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A community renaissance on Chicago’s South Side

Bernard Loyd ’83, SM ’85, PhD ’89, SM ’90
Loyd portraitLoyd portrait
Courtesy Photo

Bronzeville, on the South Side of Chicago, has a storied past. An end point for many African-Americans moving north during the Great Migration, the neighborhood became known in the mid-20th century as Chicago’s Harlem. Nat “King” Cole, Sam Cooke, and Dinah Washington got their starts in its Regal and Savoy theaters. At nearby Provident Hospital, Dr. Daniel Hale Williams performed the first successful open-heart surgery. Athletes and writers including Jesse Owens, Ralph Metcalfe, Joe Louis, Richard Wright, Lorraine Hansberry, and Gwendolyn Brooks all called Bronzeville home.

“I appreciated the history of the neighborhood,” says Bronzeville resident Bernard Loyd ’83, SM ’85, PhD ’89, SM ’90, “and I loved the beautiful brownstones. In the home I bought, there was this abundance of natural light. Of course,” he adds, “all the light was due in part to the fact that, after being vacant and vandalized for years, an entire back wall of the property was missing.”

As Loyd restored his own home, he decided to work to reinvigorate his community as well. “I’ve always been interested in community development,” he says. “Solving complex problems is what I was trained to do in my decade-long tenure as an MIT student. In a neighborhood which has been subjected to redlining and racism, disregard by political leaders, and decades of neglect and disinvestment of capital, community revitalization is as complex a problem as you’ll ever find.”

After earning undergraduate and graduate degrees from MIT in aeronautics and astronautics, Loyd stayed on for a master’s degree from the MIT Sloan School of Management and then spent more than a dozen years as a consultant at McKinsey. Now, having “decided to focus on the challenges in my own backyard,” he is founder and president of Urban Juncture, a social enterprise he started in 2003 to revitalize disinvested communities in Chicago. With its Build Bronzeville project, the organization is building on local culture and community and encouraging the development of small businesses.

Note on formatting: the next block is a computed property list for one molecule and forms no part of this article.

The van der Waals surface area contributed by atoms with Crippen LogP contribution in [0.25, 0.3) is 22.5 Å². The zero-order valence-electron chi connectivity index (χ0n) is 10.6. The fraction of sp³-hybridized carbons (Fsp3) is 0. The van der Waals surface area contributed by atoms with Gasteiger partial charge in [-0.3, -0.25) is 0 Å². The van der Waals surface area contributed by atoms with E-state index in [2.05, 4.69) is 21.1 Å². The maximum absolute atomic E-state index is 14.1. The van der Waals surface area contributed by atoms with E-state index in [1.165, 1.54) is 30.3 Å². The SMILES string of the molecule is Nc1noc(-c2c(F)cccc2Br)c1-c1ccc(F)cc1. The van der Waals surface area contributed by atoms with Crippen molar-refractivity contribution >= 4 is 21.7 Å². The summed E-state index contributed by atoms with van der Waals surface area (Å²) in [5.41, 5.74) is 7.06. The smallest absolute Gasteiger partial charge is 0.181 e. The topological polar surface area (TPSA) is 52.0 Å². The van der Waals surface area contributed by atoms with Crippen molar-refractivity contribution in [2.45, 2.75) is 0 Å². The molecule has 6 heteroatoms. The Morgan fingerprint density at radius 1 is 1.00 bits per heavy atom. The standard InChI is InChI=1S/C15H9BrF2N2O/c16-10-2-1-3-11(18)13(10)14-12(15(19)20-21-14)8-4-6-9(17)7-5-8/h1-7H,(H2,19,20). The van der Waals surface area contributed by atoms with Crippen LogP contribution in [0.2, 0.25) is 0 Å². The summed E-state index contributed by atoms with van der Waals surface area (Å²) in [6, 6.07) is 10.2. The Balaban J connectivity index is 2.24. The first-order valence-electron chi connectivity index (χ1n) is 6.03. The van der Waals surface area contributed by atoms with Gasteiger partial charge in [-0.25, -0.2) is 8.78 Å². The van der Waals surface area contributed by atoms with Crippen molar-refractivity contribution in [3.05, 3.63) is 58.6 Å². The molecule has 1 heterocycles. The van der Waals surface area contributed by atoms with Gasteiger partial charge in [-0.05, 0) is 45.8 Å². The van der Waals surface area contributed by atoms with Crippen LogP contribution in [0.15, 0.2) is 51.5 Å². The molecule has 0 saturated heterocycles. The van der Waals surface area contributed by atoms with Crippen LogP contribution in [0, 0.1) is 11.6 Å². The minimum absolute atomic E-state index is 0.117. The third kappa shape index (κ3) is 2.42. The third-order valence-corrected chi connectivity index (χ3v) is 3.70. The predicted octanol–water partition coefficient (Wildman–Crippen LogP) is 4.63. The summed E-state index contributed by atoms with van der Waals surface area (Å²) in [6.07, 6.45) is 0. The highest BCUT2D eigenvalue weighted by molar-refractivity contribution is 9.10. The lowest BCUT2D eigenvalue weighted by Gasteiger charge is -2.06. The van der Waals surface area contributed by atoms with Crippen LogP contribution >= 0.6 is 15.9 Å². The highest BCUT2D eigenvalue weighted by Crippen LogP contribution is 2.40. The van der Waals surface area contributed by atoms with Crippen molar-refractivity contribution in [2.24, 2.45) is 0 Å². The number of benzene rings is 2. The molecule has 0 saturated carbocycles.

Bronzeville
The Forum in Bronzeville hosted poet and author Haki Madhubuti (back row, center) for a panel discussion.
COURTESY PHOTO

One facet of the project, Bronzeville Cookin’, celebrates the cuisines and cultures of the African diaspora, with one restaurant, an incubator space, and a rooftop farm and community garden in operation so far. “Good food is the heart of any community, and from a business point of view, restaurants are labor intensive. That translates to local jobs,” says Loyd. 

Another aspect of Build Bronzeville is a neighborhood marketplace called Boxville, consisting of colorful, repurposed shipping containers where small businesses can ply their wares. A popular outdoor gathering place since 2017, it continues to bring locals together during the covid-19 pandemic with socially distanced community resource fairs and weekly fitness classes. Boxville’s “anchor store” is Bike Box, a bicycle repair shop that opened in 2014, supporting an efficient and climate-friendly mode of transportation. “A bike repair shop doesn’t need a lot of space or capital,” Loyd says, “and yet it satisfies a vital need in this community.”

Urban Juncture’s most ambitious project to date is the Forum. Built in 1897, the onetime dance hall and meeting space closed its doors in 1970, sank into disrepair, and was earmarked for demolition. But in 2019, the building was added to the National Register of Historical Places, which makes it eligible for more investment sources and tax credits. Loyd is leading an effort to raise $15 million to return the space to its glory as a flexible performance venue.

“I’m working just as hard here in Bronzeville as I did at McKinsey and at MIT,” Loyd says, “but it feels different. Because I am able to see the results of my work in the look of my neighborhood and the improved lives of my neighbors, it makes running Urban Juncture not much like work at all.”